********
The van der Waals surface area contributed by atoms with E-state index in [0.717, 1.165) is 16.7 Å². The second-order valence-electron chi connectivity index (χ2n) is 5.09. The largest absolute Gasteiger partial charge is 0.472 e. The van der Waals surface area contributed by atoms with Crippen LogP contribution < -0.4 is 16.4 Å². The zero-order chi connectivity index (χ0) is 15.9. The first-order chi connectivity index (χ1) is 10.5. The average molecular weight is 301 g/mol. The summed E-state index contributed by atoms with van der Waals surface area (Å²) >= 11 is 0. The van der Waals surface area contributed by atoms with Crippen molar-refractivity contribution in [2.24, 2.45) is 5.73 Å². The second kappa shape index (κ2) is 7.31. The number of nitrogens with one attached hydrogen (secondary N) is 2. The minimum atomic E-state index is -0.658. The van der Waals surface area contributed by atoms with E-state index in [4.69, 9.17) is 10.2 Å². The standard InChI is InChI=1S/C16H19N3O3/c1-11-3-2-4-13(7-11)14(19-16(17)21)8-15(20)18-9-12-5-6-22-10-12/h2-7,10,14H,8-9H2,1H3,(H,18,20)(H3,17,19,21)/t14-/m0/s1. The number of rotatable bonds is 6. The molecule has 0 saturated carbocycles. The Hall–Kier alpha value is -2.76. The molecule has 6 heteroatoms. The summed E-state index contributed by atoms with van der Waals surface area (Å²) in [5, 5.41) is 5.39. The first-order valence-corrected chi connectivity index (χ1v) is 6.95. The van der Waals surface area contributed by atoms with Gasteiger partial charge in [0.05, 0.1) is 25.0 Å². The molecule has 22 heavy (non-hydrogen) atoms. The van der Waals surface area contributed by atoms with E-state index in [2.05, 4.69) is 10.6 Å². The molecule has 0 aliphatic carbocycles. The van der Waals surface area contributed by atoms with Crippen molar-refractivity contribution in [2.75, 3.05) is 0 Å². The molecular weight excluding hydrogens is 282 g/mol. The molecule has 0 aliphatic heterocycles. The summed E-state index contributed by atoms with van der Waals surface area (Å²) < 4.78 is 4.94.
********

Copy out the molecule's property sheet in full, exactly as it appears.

The van der Waals surface area contributed by atoms with E-state index in [0.717, 1.165) is 16.7 Å². The second-order valence-electron chi connectivity index (χ2n) is 5.09. The largest absolute Gasteiger partial charge is 0.472 e. The van der Waals surface area contributed by atoms with Crippen LogP contribution < -0.4 is 16.4 Å². The zero-order chi connectivity index (χ0) is 15.9. The first-order chi connectivity index (χ1) is 10.5. The average molecular weight is 301 g/mol. The summed E-state index contributed by atoms with van der Waals surface area (Å²) >= 11 is 0. The van der Waals surface area contributed by atoms with Crippen molar-refractivity contribution in [2.24, 2.45) is 5.73 Å². The second kappa shape index (κ2) is 7.31. The number of nitrogens with one attached hydrogen (secondary N) is 2. The minimum atomic E-state index is -0.658. The van der Waals surface area contributed by atoms with E-state index in [4.69, 9.17) is 10.2 Å². The standard InChI is InChI=1S/C16H19N3O3/c1-11-3-2-4-13(7-11)14(19-16(17)21)8-15(20)18-9-12-5-6-22-10-12/h2-7,10,14H,8-9H2,1H3,(H,18,20)(H3,17,19,21)/t14-/m0/s1. The number of rotatable bonds is 6. The molecule has 0 saturated carbocycles. The Hall–Kier alpha value is -2.76. The molecule has 6 heteroatoms. The summed E-state index contributed by atoms with van der Waals surface area (Å²) in [5, 5.41) is 5.39. The first-order valence-corrected chi connectivity index (χ1v) is 6.95. The van der Waals surface area contributed by atoms with Gasteiger partial charge in [0.05, 0.1) is 25.0 Å². The molecule has 22 heavy (non-hydrogen) atoms. The van der Waals surface area contributed by atoms with E-state index in [2.05, 4.69) is 10.6 Å². The molecule has 0 aliphatic carbocycles. The van der Waals surface area contributed by atoms with Crippen molar-refractivity contribution in [2.75, 3.05) is 0 Å². The molecular weight excluding hydrogens is 282 g/mol. The molecule has 0 aliphatic heterocycles. The summed E-state index contributed by atoms with van der Waals surface area (Å²) < 4.78 is 4.94.